President Obama has set new surveillance policy in response to
National Security Agency spying unveiled by Edward Snowden. Critics
aren’t convinced that it will make much difference.
By Brad Knickerbocker
As experts and advocates wade through the details of President Obama’s
big speech on the National Security Agency, reviews are decidedly
mixed. There’s something for everybody to like — and to dislike, it
Matt Sledge at the left-leaning Huffington Post writes, “For Snowden,
whose supporters have always maintained that he is a whistleblower
motivated by the Constitution’s higher ideals, the speech and the
changes it telegraphs will likely come as a major vindication.” Edward
Snowden, of course, is the National Security Agency (NSA)
contractor/leaker now avoiding U.S. prosecution in Russia.
Among other things, Obama said he would end the NSA’s bulk collection
of telephone metadata — numbers called, length of calls, etc. — which
has included information on millions of Americans. He also wants to
limit the spying on foreign leaders and increase the authority of the
secret Foreign Intelligence Surveillance Court.
Obama may have given Snowden short shrift in his speech, but the young
fugitive is the main — perhaps the only — reason Obama outlined his
intended reforms Friday.
Kate Martin, director of the Center for National Security Studies,
which bills itself as “a watchdog in defense of civil liberties, human
rights and constitutional limits on government power,” finds much to
like in Obama’s speech.
“We are very pleased that the President decided to institute changes
on his own and not wait for congressional action,” Ms. Martin said in
a statement. “These changes represent a significant victory for civil
liberties and privacy. They mirror the changes that many of us in the
community have been calling for.”
Kenneth Roth, executive director of Human Rights Watch, is skeptical —
especially regarding continued NSA snooping on citizens overseas.
“Most of the protections Obama announced today apply only to how and
when the NSA and others can look at the data,” says Mr. Roth. “What’s
the guarantee that U.S. snooping on those communications will be
limited to real national security concerns? It’s not clear from
“I doubt people in Germany or Brazil or even the U.S. are going to be
satisfied with some new hard-to-assess checks on how U.S. intelligence
uses information but no change in the fact that the U.S. is collecting
information on hundreds of millions of people in the first place,”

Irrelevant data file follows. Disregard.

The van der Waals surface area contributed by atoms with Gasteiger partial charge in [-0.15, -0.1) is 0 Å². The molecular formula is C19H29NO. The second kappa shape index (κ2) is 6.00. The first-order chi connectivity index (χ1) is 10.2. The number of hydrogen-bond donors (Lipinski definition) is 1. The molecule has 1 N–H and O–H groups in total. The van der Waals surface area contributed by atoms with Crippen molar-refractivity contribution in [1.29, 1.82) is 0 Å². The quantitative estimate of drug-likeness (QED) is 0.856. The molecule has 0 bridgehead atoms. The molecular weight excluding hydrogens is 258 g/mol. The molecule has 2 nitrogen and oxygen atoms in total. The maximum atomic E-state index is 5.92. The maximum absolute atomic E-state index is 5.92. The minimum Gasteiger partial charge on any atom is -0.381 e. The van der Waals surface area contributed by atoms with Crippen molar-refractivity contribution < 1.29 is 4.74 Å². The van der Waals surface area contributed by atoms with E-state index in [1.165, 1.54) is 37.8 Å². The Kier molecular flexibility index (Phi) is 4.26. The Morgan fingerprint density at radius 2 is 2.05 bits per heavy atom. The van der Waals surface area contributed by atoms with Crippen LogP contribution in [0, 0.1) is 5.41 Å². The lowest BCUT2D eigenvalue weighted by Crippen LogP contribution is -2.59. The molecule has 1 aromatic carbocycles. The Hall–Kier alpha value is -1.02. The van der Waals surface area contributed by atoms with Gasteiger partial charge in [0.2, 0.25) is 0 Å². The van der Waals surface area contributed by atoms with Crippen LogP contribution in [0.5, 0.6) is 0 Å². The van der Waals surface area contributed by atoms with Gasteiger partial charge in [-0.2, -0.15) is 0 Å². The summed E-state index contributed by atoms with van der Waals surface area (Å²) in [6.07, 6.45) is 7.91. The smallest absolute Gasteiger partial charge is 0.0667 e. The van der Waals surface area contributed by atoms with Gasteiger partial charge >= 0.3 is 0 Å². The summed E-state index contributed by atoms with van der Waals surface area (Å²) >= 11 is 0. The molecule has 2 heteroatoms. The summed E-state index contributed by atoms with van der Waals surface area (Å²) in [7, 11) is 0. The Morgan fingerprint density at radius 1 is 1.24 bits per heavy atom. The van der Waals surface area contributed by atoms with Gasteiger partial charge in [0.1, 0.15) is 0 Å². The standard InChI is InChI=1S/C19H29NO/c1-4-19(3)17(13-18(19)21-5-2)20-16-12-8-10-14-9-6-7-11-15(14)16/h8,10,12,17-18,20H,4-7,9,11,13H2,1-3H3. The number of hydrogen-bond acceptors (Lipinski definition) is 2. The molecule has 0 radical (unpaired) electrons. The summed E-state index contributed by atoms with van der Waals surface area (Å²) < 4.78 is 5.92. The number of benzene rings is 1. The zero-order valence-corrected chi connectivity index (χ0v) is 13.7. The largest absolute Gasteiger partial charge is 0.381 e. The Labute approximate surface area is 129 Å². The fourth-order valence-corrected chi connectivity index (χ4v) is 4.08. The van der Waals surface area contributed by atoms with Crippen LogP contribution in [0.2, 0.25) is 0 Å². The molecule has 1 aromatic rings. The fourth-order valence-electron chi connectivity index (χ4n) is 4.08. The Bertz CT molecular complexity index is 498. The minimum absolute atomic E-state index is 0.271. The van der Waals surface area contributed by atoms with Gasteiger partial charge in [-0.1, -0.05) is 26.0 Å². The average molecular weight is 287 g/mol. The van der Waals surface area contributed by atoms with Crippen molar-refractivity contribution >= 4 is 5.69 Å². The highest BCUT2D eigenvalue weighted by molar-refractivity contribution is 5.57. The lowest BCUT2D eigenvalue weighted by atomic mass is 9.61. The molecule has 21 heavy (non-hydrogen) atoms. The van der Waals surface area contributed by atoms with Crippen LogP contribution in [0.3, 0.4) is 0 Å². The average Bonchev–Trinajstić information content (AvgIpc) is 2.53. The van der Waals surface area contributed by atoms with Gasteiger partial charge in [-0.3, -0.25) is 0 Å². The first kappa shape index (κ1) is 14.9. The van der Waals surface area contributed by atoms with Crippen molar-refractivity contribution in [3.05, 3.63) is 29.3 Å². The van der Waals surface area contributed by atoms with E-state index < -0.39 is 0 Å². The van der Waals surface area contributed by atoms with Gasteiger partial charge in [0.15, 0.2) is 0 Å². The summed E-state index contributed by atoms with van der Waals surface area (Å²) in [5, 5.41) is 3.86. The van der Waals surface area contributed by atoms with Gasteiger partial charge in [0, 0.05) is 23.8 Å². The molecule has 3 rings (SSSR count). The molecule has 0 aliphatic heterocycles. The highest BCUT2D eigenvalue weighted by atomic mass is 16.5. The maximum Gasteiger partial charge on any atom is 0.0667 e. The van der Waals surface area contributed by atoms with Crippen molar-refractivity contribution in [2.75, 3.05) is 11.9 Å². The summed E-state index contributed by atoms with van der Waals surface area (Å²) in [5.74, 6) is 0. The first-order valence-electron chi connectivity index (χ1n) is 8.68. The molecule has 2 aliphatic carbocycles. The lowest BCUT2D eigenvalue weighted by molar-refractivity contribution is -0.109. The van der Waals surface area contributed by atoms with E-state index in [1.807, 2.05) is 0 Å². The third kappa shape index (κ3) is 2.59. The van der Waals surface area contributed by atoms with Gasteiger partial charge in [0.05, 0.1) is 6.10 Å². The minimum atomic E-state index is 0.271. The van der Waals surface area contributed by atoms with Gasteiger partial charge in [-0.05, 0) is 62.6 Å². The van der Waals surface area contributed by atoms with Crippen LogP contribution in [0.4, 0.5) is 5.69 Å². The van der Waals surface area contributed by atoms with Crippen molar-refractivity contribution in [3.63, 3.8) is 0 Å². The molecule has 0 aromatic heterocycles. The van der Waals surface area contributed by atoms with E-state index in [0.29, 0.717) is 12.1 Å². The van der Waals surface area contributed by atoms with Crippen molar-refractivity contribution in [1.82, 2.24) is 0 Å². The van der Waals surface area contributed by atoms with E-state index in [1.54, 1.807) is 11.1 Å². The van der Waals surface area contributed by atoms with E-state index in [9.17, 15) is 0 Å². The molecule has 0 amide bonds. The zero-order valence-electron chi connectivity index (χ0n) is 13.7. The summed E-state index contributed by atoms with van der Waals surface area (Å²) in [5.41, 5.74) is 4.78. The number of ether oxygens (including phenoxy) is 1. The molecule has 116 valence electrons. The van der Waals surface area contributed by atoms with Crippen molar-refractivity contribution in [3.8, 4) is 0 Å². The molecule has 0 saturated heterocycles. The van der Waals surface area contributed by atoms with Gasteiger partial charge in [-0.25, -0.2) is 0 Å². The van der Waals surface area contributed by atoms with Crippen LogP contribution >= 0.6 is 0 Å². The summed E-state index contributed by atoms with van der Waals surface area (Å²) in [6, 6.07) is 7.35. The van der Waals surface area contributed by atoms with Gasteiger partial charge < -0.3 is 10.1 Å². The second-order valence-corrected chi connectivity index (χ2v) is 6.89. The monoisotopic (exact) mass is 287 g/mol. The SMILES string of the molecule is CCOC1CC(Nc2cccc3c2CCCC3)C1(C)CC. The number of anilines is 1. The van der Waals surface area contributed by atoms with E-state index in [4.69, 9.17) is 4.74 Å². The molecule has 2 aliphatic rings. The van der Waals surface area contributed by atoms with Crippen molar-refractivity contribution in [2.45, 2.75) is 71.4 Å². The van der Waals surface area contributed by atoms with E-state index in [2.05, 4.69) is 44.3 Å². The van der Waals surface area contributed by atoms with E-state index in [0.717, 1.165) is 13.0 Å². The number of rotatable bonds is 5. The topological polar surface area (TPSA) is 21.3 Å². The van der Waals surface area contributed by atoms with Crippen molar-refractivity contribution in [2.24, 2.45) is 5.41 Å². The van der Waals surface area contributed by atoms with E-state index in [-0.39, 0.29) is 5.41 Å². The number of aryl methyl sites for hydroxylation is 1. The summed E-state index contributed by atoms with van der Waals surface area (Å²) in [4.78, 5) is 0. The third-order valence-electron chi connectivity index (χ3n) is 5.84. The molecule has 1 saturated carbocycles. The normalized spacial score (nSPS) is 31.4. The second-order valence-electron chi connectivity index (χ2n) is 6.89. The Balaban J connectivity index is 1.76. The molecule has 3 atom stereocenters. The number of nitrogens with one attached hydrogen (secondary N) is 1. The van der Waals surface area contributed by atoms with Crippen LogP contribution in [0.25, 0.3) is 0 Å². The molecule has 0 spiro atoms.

Roth adds in a statement.
The Center for Democracy & Technology (CDT), which calls itself “the
leading Internet freedom organization working at the critical edge of
policy innovation,” sees faults in Obama’s declarations regarding the
NSA as well.
“We certainly welcome judicial review of metadata queries, the support
for more transparency about surveillance, a voice for civil liberties
at the FISA Court proceedings, and greater consideration of the rights
of people outside the United States,” says Greg Nojeim, Director of
CDT’s Project on Freedom, Security and Surveillance.
But, he adds, “The lack of specifics in the President’s remarks and in
the directive he issued today means that this is only the beginning of
a much-needed conversation, not the end. At any rate,” says Mr.
Nojeim, “these proposed changes do not fully address the fundamental
problem of bulk collection of personal metadata and fail to adequately
protect the rights of people around the world.”
Google, Microsoft, Facebook, Twitter, AOL, LinkedIn, and Yahoo —
together they recently became the “Global Government Surveillance
Reform” coalition — have a special interest in retaining consumer
trust and confidence in the wake of Snowden’s revelations about U.S.
spying as it pertains to email, Internet use, and social media.
“The commitments outlined by President Obama represent positive
progress on key issues including transparency from the government and
in what companies will be allowed to disclose, extending privacy
protections to non-U.S. citizens, and FISA court reform,” they said in
a joint statement after the president’s speech.
But, they added, “Crucial details remain to be addressed on these
issues, and additional steps are needed on other important issues, so
we’ll continue to work with the administration and Congress to keep
the momentum going and advocate for reforms consistent with the
principles we outlined in December.”
Meanwhile, foreign governments and their leaders — some of whose
phones were tapped by U.S. intelligence services — were paying close
attention as well.
“We don’t expect him to go into great detail in a speech like this,”
said Claude Moraes, a British Labor member of the European Parliament
who’s leading the investigation into the NSA leaks, reports
Politico.com. “The concern is that while it’s very good on rhetoric,
will it end with any real change for non-U.S. actors?”
This wait-and-see attitude was virtually universal.
“We particularly welcome the willingness of President Obama to extend
safeguards currently available to U.S. citizens as regards data
collection for national security purposes to non U.S.-citizens,”
European Commission spokeswoman Pia Ahrenkilde Hansen said in a
statement. “We will now explore the full implications of this